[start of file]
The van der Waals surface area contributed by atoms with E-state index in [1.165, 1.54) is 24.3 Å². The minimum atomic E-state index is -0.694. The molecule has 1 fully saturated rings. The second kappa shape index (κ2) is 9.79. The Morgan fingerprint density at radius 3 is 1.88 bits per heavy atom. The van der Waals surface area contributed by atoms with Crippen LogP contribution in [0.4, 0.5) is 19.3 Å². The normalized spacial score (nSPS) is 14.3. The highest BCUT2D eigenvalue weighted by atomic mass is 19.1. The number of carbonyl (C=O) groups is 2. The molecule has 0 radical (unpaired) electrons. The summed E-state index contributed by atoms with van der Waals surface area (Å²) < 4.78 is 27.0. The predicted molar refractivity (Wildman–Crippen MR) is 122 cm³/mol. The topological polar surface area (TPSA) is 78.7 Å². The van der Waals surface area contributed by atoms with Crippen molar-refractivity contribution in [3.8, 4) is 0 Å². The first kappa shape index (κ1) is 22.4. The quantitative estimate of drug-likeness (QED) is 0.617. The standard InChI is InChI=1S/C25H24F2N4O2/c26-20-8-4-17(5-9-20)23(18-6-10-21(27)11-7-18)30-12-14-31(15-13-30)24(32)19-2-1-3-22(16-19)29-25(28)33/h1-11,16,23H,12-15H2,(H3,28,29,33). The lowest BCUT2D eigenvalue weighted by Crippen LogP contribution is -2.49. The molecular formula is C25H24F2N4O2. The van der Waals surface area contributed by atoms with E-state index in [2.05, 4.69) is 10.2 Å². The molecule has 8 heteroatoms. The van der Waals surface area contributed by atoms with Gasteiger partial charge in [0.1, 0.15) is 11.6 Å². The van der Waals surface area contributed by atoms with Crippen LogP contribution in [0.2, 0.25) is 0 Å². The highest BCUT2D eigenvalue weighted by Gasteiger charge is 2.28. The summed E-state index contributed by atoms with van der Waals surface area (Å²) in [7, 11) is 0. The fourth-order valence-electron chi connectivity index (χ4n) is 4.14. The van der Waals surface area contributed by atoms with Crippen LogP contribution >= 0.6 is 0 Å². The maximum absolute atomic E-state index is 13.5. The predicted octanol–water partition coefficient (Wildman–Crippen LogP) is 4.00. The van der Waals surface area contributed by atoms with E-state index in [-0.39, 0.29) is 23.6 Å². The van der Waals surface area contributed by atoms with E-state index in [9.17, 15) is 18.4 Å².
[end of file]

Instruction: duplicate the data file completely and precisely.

The van der Waals surface area contributed by atoms with E-state index in [1.165, 1.54) is 24.3 Å². The minimum atomic E-state index is -0.694. The molecule has 1 fully saturated rings. The second kappa shape index (κ2) is 9.79. The Morgan fingerprint density at radius 3 is 1.88 bits per heavy atom. The van der Waals surface area contributed by atoms with Crippen LogP contribution in [0.4, 0.5) is 19.3 Å². The normalized spacial score (nSPS) is 14.3. The highest BCUT2D eigenvalue weighted by atomic mass is 19.1. The number of carbonyl (C=O) groups is 2. The molecule has 0 radical (unpaired) electrons. The summed E-state index contributed by atoms with van der Waals surface area (Å²) < 4.78 is 27.0. The predicted molar refractivity (Wildman–Crippen MR) is 122 cm³/mol. The topological polar surface area (TPSA) is 78.7 Å². The van der Waals surface area contributed by atoms with Crippen molar-refractivity contribution in [3.8, 4) is 0 Å². The first kappa shape index (κ1) is 22.4. The quantitative estimate of drug-likeness (QED) is 0.617. The standard InChI is InChI=1S/C25H24F2N4O2/c26-20-8-4-17(5-9-20)23(18-6-10-21(27)11-7-18)30-12-14-31(15-13-30)24(32)19-2-1-3-22(16-19)29-25(28)33/h1-11,16,23H,12-15H2,(H3,28,29,33). The lowest BCUT2D eigenvalue weighted by Crippen LogP contribution is -2.49. The molecular formula is C25H24F2N4O2. The van der Waals surface area contributed by atoms with E-state index in [2.05, 4.69) is 10.2 Å². The molecule has 8 heteroatoms. The van der Waals surface area contributed by atoms with Gasteiger partial charge in [0.1, 0.15) is 11.6 Å². The van der Waals surface area contributed by atoms with Crippen LogP contribution in [0.2, 0.25) is 0 Å². The highest BCUT2D eigenvalue weighted by Gasteiger charge is 2.28. The summed E-state index contributed by atoms with van der Waals surface area (Å²) in [7, 11) is 0. The fourth-order valence-electron chi connectivity index (χ4n) is 4.14. The van der Waals surface area contributed by atoms with Crippen LogP contribution >= 0.6 is 0 Å². The maximum absolute atomic E-state index is 13.5. The predicted octanol–water partition coefficient (Wildman–Crippen LogP) is 4.00. The van der Waals surface area contributed by atoms with E-state index in [-0.39, 0.29) is 23.6 Å². The van der Waals surface area contributed by atoms with E-state index in [9.17, 15) is 18.4 Å².